This is the third in the author’s series of crime novels featuring her protagonist, Hamburg state prosecutor, Chastity Riley.

A series of seemingly random arson attacks on vehicles is sweeping Hamburg. When the latest is found to contain a man trapped inside, who later dies, and it transpires that he’s related to an immigrant crime family, Chastity is put in charge of the homicide investigation. What follows is a story that could be lifted right out of the news. During the European migrant crisis of recent years, Angela Merkel’s government allowed a large number of refugees into the country. As with any population, while most were hardworking people who just wanted to get on with their lives, and build futures for their children, a minority were involved in criminality. This is the thread that runs throughout this novel, and thus as well as being a very good crime thriller, Mexico Street also tackles a contemporary issue that is very much at the forefront of German political discourse.

I’ve followed the Chastity Riley series from the start, initially due to its location. I first visited Hamburg when working in documentary television. A few years after 9/11, I was working on a documentary about the Muslim Brotherhood and the links some of its members had to the al Qaeda Hamburg Cell. I spent a good few weeks in the city tracking down interviewees. I got to know Hamburg pretty well – it’s more salubrious neighbourhoods, and it’s less so – and the city has a real atmosphere and personality that I fell in love with. It’s also the perfect setting for crime fiction. For Hamburg has it all: a banking district; high priced housing for the rich; canals that run throughout the city; a port (which ranks third only to Rotterdam and Amsterdam in importance in Europe); the Reeperbahn, a notorious red-light district; and poorer neighbourhoods, some of which have attracted infamy (the Al-Quds Mosque, which Mohammad Atta and the other members of the Hamburg Cell of 9/11 attackers attended, was situated in another red-light district near the Hamburg Hauptbahnhof rail station).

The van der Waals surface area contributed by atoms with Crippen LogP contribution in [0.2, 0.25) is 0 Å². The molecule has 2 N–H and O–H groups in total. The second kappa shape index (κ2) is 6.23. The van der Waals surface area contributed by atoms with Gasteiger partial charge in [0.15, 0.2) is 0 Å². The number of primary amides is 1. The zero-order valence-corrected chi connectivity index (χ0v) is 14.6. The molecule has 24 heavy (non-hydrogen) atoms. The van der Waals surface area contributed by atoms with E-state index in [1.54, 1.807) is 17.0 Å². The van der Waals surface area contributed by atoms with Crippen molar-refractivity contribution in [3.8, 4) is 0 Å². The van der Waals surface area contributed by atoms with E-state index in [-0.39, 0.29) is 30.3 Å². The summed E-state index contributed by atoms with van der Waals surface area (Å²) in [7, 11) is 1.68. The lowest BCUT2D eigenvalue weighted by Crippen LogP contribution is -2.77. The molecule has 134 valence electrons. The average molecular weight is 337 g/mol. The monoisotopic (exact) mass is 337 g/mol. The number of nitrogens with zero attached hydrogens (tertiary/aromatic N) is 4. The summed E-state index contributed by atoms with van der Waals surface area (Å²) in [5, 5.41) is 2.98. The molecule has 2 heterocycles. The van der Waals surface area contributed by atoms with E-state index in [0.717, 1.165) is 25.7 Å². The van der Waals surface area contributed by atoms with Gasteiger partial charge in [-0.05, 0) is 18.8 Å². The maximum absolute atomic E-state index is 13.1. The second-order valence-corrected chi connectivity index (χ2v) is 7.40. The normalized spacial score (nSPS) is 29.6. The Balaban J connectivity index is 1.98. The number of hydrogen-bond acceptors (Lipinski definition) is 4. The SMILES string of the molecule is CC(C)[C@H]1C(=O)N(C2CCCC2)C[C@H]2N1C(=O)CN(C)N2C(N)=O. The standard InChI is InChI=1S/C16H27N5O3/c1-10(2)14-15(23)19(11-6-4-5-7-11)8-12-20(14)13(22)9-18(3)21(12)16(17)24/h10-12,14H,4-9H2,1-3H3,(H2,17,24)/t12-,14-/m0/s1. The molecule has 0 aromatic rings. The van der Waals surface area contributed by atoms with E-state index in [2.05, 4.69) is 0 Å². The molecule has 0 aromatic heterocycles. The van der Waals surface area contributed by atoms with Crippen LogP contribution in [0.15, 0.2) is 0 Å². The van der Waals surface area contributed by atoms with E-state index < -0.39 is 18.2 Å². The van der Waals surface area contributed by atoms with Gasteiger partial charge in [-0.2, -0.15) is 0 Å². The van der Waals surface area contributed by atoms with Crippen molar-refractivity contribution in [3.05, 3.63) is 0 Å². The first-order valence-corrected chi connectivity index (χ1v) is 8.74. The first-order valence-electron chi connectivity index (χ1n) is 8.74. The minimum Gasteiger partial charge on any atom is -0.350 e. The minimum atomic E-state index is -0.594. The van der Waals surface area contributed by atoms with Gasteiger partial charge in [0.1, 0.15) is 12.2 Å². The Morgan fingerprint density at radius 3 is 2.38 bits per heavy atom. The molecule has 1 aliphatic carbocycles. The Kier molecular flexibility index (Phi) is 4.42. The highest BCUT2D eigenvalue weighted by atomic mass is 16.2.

Throughout the series, and not least this latest outing, the author has really captured this mood, and her noir style of writing is absolutely suited to both the location and the characters. This is most evident with the heavy smoking, hard-drinking, protagonist Chastity Riley. But as with the previous books, Mexico Street contains a compelling and well-drawn supporting cast, both a smattering of regulars from the previous titles and the antagonists new to this novel.

Mexico Street, like the author’s previous titles, is a brilliant crime novel. If you’ve ever been to Hamburg, this is a book for you. If you haven’t, but like a crime novel with a real sense of place, and set somewhere that hasn’t too often featured in crime fiction, then this is a novel for you. Or if you just like your noir pitch black and treacly like the strongest of coffee, then this novel is for you.

James Pierson 5/5*

Mexico Street by Simone Buchholz
978-1913193157 Orenda Books Paperback March 2020